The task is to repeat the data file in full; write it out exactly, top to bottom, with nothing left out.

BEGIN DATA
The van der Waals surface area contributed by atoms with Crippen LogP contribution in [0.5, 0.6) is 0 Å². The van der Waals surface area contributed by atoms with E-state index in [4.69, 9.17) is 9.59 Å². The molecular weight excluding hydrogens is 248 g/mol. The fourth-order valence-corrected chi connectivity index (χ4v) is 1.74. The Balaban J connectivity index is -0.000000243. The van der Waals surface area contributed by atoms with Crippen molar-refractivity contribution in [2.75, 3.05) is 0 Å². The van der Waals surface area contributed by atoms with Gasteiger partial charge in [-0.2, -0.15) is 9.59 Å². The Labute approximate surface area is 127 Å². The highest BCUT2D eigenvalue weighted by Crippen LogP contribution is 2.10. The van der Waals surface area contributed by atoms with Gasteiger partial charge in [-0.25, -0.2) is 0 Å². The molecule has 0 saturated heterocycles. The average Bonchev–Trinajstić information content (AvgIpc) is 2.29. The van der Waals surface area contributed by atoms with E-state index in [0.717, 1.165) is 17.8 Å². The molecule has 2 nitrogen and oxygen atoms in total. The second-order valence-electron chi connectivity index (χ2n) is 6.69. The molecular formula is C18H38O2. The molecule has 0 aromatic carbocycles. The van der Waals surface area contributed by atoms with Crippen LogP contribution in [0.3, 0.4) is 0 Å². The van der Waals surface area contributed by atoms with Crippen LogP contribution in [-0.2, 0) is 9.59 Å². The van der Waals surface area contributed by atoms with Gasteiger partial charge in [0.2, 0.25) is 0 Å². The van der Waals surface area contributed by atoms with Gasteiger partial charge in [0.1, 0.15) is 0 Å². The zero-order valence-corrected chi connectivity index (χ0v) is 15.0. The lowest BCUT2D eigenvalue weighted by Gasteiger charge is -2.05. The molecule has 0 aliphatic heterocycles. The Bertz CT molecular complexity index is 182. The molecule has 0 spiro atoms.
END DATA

The van der Waals surface area contributed by atoms with Crippen LogP contribution in [0.5, 0.6) is 0 Å². The van der Waals surface area contributed by atoms with E-state index in [4.69, 9.17) is 9.59 Å². The molecular weight excluding hydrogens is 248 g/mol. The fourth-order valence-corrected chi connectivity index (χ4v) is 1.74. The Balaban J connectivity index is -0.000000243. The van der Waals surface area contributed by atoms with Crippen molar-refractivity contribution in [2.75, 3.05) is 0 Å². The van der Waals surface area contributed by atoms with Gasteiger partial charge in [-0.2, -0.15) is 9.59 Å². The Labute approximate surface area is 127 Å². The highest BCUT2D eigenvalue weighted by Crippen LogP contribution is 2.10. The van der Waals surface area contributed by atoms with Gasteiger partial charge in [-0.25, -0.2) is 0 Å². The molecule has 0 saturated heterocycles. The average Bonchev–Trinajstić information content (AvgIpc) is 2.29. The van der Waals surface area contributed by atoms with E-state index in [0.717, 1.165) is 17.8 Å². The molecule has 2 nitrogen and oxygen atoms in total. The second-order valence-electron chi connectivity index (χ2n) is 6.69. The molecular formula is C18H38O2. The molecule has 0 aromatic carbocycles. The van der Waals surface area contributed by atoms with Crippen LogP contribution in [0.3, 0.4) is 0 Å². The van der Waals surface area contributed by atoms with Crippen LogP contribution in [-0.2, 0) is 9.59 Å². The van der Waals surface area contributed by atoms with Gasteiger partial charge in [0.2, 0.25) is 0 Å². The van der Waals surface area contributed by atoms with Gasteiger partial charge in [0.1, 0.15) is 0 Å². The zero-order valence-corrected chi connectivity index (χ0v) is 15.0. The lowest BCUT2D eigenvalue weighted by Gasteiger charge is -2.05. The molecule has 0 aliphatic heterocycles. The Bertz CT molecular complexity index is 182. The molecule has 0 spiro atoms.